Microalgae have recently drawn a lot of attention as promising candidates for CO2
neutral biofuel production. However, highly competitive crude oil prices, as well as the high expenses related to biomass-to-biofuel processing, are hindering its economic sustainability [1
]. Efforts to overcome problematic economical aspects of the biofuel production from microalgae are directed towards (i) the increase in biomass yield and cellular lipid content by transgenic engineering [2
], (ii) optimization of cogeneration process including the use of the excess heat, water and flue gases from the industry and (iii) usage of the effluent water after phycoremediation [3
] in agriculture and other purposes.
Some selected wild strains of microalgae can naturally produce a high proportion of valuable products such as lipids, carbohydrates or proteins, whereas recent advances in genetic engineering opened the possibilities to produce an even greater variety of valuable molecules useful for food, chemical and pharmaceutical industries [1
]. Although it is rarely possible to achieve as high a proportion of valuable compounds in a wild strain, as in a genetically modified one there are many advantages in the cultivation of non-transgenic, indigenous algal flora [4
]. Mass production of indigenous microalgae avoids the possible risks associated with large-scale propagation of genetically modified microorganisms and legal constraints related to their use [6
Cyanobacteria have large surface/volume ratio due to relatively small cell size (picocyanobacteria and nanocyanobacteria), high nutrient uptake efficiency and high reproduction rates. However, these traits are strongly dependent on the environmental conditions as well as on the species individual phenotypic adaptability. Cyanobacteria vary in preference for light intensity, temperature, nutrient concentrations, salinity and pH, as well as in capabilities to tolerate different ammonia, heavy metals and other toxic substances concentrations [7
]. Many studies exist on municipal wastewater phycoremediation [8
] and some authors explore the growth of cyanobacteria on swine [10
] or poultry litter effluent as well as the paper industry [11
] or carpet industry [12
]. However, the viability of cyanobacteria in industrial wastewater is still a challenge. The untreated petrochemical industry effluent is, thus, rich in ammonium and because of the presence of various growth inhibiting and toxic substances (such as toluene, xylene, benzene, thiols, phenols, sulfides, cyanides, heavy metals, ammonia, etc.) may represent a hostile environment for microalgal growth [13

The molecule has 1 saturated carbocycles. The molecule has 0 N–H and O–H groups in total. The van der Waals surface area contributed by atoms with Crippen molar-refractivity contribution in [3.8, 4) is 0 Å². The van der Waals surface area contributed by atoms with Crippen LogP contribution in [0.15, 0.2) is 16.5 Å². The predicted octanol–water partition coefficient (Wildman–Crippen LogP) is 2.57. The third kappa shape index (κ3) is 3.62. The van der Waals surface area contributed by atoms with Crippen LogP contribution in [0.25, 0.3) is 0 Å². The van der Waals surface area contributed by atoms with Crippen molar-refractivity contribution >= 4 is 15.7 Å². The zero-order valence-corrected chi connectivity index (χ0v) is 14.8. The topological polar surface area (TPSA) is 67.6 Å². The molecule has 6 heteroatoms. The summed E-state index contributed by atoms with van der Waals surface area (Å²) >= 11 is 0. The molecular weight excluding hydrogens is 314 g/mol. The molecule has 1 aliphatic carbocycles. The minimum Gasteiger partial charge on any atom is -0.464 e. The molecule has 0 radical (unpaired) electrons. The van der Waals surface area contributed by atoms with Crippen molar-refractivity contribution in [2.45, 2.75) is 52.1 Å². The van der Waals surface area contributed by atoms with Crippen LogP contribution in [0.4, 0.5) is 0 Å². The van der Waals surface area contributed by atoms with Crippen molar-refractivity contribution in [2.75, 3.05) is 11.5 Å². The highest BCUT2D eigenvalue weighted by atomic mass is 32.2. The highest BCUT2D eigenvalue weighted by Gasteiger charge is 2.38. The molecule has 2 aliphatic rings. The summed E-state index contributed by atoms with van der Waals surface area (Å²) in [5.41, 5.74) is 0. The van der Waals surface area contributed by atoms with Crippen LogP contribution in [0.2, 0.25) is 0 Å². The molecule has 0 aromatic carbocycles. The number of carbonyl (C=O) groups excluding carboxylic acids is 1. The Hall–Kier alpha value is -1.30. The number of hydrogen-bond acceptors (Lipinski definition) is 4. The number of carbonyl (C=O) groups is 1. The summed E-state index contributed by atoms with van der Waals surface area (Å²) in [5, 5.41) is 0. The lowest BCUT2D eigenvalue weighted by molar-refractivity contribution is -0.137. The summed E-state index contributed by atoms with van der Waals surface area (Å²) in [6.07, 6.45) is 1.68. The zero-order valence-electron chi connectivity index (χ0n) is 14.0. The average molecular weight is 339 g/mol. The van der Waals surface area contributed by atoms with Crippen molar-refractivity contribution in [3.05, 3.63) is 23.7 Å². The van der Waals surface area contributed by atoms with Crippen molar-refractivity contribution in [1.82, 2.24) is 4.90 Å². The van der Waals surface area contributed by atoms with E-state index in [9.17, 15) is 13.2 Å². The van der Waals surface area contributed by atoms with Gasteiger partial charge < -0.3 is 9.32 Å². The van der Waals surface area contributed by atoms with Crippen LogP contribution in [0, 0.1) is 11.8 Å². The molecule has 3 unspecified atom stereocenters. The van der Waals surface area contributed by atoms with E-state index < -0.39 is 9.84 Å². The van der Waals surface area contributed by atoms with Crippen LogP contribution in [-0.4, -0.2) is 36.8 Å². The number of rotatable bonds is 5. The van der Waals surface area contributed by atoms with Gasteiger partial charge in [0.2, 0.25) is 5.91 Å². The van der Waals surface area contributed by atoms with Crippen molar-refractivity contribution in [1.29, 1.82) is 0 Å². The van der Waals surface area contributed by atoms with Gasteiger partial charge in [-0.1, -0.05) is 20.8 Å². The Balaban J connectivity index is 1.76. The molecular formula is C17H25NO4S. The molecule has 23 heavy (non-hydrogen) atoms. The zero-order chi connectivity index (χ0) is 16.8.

]. However, we hypothesize that due to their high stoichiometric flexibility, high tolerance to salinity stress, photoheterotrophic metabolism, as well as capabilities in the degradation of crude oil [14
] cyanobacteria make good candidates for growth on heavily polluted and toxic oil refinery wastewaters. Moreover, if present in trace amounts, the metals such as Cu, Zn, Ni, etc. may represent micronutrients for growing algae [9
Most of the preselected potentially oleaginous species [15
] have not yet been systematically evaluated for the capacities in fatty acid production [17
], and/or growth on wastewater. Since nutrient quality can severely affect growth rates and biochemical composition of biomass feedstock, optimization is required in order to produce a high proportion of lipids along with the fast growth. In cyanobacteria, fatty acids are doubly important, as membrane lipids and as constituents of glycolipids, which form the thylakoid membranes where photosynthesis takes place. Cyanobacteria often contain significant quantities of some essential polyunsaturated fatty acids (PUFAs) such as C18 linoleic (18:2ω6) and α-linolenic (18:3ω3) acids whose production can reach up to 20% of the cellular dry weight via genetic engineering [18